making any. There is nothing of what you imagine in the affair: it is one of the first flights of Selim's youthful days. It regards one of those women, who are gained in a minute, but are never kept long."
"Madam," says Selim to the favorite, "in vain do I examine my self, I can recal nothing more to my memory; and at present I find my conscience quite clear."
"Olympia," says Mangogul—"Ah! Prince," interrupted Selim, "I know the thing; but this little story is so old, that it is no wonder that it has escaped me."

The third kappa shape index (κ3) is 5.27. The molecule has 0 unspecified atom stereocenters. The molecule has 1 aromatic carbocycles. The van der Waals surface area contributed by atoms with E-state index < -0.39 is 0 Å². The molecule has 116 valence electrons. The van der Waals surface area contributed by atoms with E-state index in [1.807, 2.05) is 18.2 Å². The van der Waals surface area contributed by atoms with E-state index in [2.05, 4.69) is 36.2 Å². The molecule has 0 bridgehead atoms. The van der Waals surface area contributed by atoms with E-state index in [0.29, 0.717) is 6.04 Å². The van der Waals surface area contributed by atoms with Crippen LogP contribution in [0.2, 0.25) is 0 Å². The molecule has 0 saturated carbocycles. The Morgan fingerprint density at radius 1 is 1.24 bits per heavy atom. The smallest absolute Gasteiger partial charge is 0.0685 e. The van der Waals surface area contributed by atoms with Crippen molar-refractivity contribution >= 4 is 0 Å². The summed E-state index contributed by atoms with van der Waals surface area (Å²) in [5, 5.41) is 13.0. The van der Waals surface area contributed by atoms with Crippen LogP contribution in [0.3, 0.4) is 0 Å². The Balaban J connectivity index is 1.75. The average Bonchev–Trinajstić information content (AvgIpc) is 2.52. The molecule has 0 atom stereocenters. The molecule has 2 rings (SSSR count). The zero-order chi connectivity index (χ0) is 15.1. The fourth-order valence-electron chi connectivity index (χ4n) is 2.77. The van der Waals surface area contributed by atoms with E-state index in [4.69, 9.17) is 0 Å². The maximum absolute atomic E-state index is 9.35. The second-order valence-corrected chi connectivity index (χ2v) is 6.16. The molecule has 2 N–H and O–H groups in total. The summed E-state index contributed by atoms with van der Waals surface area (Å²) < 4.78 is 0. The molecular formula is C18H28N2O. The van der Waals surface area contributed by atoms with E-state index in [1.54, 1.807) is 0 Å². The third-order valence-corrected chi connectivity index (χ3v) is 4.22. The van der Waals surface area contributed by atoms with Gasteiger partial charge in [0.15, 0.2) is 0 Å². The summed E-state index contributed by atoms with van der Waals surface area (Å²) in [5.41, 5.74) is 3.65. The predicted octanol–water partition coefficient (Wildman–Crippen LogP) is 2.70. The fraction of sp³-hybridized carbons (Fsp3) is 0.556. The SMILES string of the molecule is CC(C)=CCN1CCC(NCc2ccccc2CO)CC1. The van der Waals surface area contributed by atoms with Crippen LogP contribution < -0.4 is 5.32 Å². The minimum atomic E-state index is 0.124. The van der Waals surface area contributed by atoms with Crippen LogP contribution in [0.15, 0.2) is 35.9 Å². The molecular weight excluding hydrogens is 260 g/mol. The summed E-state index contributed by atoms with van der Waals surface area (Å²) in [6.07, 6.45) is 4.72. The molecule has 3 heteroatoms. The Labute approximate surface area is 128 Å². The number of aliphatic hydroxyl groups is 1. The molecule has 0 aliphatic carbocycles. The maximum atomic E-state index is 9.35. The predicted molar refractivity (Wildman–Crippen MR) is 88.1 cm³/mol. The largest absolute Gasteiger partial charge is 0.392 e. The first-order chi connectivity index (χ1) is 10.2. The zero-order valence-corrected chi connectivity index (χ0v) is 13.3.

"Olympia," continued Mangogul, "wife of the chief cashier of Hasna, had coiffed herself with a young officer, captain in Selim's regiment. Her lover came to her one morning in deep concern, to inform her that orders were issued for all the officers to set out and join their respective corps. My grandfather Kanaglou had